Montreal Chinatown

01 of 11

Inside Montreal's Chinatown

Montreal's Chinatown is filled with cheap eats, quirky stores, a tiki bar, and more.
Bruce Yuanye Bi / Getty Images

Montreal's Chinatown may be modest in size compared to those in Toronto and Vancouver but it doesn't seem to matter to locals who keep coming back to this tourist-designated pedestrian district for its specialty shops, trending bars, its ambiance in Sun Yat-Sen Square, its seasoned fortune tellers, and of course, the food.

Click through this slideshow to discover Chinatown's pedestrian center and its quirky shopping, nightlife, and must-eat destinations.

02 of 11

Montreal Chinatown City Limits

Montreal Chinatown city limits are delineated by four friendship arches.
George Rose / Getty Images

Montreal's Chinatown is admittedly tiny, a modest L-shaped district sandwiched between Quartier des Spectacles and Old Montreal. Four friendship arches with stone lions at each base roughly delimit its boundaries. The closest subway station to Chinatown is Metro Place d'Armes.

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Montreal Chinatown Nightlife

Montreal Chinatown nightlife include bars like Le Mal Nécessaire and Luwan.
Photo courtesy of Le Mal Nécessaire © Mariel Rosenbluth

Given the diminutive size of the neighborhood, there aren't exactly dozens of nightlife options.

Le Mal Nécessaire is the district's resident tiki bar (and one of its only bars, period), an eccentric hot spot filled with cool kids, creatives, and hipster types. Think drinks served in hollowed out pineapples and coconuts.

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Montreal Chinatown Goodies: Dragon Beard Candy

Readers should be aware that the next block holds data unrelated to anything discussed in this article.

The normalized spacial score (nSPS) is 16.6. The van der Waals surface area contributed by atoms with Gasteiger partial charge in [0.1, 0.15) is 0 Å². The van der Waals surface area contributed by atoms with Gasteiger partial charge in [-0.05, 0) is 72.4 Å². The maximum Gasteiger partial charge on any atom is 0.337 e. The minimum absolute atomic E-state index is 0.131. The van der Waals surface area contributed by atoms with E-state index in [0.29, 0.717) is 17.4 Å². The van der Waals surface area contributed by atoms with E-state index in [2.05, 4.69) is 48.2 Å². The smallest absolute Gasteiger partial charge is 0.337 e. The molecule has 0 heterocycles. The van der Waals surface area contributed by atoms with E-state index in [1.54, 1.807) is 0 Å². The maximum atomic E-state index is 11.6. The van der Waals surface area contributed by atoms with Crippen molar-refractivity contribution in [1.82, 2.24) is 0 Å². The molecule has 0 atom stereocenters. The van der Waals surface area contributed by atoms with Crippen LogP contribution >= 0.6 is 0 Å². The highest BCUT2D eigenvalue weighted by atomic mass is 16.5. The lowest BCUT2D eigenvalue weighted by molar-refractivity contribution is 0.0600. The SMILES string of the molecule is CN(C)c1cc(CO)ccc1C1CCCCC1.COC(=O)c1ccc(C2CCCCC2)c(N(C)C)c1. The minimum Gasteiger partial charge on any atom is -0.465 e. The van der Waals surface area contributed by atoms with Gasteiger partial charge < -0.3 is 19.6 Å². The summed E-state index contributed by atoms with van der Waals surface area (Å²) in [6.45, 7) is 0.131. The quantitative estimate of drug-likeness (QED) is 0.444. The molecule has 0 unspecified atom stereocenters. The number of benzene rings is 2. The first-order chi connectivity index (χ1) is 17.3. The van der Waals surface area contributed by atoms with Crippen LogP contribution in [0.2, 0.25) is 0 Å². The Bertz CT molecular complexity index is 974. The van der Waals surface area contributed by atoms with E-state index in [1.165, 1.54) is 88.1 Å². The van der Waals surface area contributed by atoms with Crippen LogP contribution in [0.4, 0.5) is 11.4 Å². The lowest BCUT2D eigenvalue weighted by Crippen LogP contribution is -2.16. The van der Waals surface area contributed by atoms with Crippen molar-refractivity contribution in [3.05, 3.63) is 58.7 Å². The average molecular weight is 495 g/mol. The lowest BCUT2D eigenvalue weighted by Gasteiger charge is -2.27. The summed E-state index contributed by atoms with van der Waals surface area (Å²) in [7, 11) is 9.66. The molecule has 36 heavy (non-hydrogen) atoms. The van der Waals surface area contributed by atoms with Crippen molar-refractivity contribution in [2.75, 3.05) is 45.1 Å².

Montreal Chinatown dragon beard candy is a must eat.
Calvin Chan Wai Meng / Getty Images

Never tried dragon beard candy before? No worries. Most people haven't. It's an ancient confection that's hard to find outside of the motherland dating back to Imperial China that was almost wiped out by Communism. By the late '80s, only a handful of dragon beard candy masters were left in the world. 

And by the early '90s, one of them opened a stand in Montreal's Chinatown, the first place in North America to sell the hair-like candy.

Keep an eye out for Johnny Chin's stand in the heart of Montreal's Chinatown on rue de la Gauchetière Ouest near the corner of Clark. Chin makes them fresh on the spot, with each candy composed of 8,192 paper-thin strands created in the span of 40 seconds then wrapped around a crunchy center of ground peanuts, chocolate, coconut and sesame seeds that, when eaten fresh, combines with the melt-in-your-mouth "dragon's beard" to form a chewy, nougat-like mouthfeel and flavor.

Remember to eat them within the hour. Or better yet, immediately. It's the only way to experience that cotton-candy-turns-to-nougat alchemy.

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05 of 11

Montreal Chinatown Hotels

Montreal Chinatown hotels include the Holiday Inn.
Bruce Yuanyue Bi / Getty Images

Hotels in Montreal Chinatown? There's the Holiday Inn, one of the area's most recognized buildings if only for its rooftop pagodas. And there are these choice hotels near the Montreal convention centre Palais des congrès, the latter a stunning landmark in its own right located on the western edge of the neighborhood.

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Montreal Chinatown Goodies: The Bakeries

Montreal Chinatown bakeries include Patisserie Harmonie and Bao Bao Dim Sum.
Photo courtesy of Patisserie Harmonie Bakery

Bao buns, Chinese BBQ pork buns, sweet mochi, moon cakes, and every other baked confection Chinese bakeries come up with make for some of the best cheap eats you could dream up.

In Montreal's Chinatown, the two best in show are Harmonie Bakery and its superb red bean filled sesame balls, salty and sweet baked buns with various fillings -beef curry, hot dog, custard, chicken, BBQ pork-- as well as its significant selection of glutinous mochi. 

And its neighbor, Bao Bao Dim Sum, makes some of the best savory buns in the city. Try the freshly steamed mixed vegetables bao and the Chinese mushrooms and chicken buns.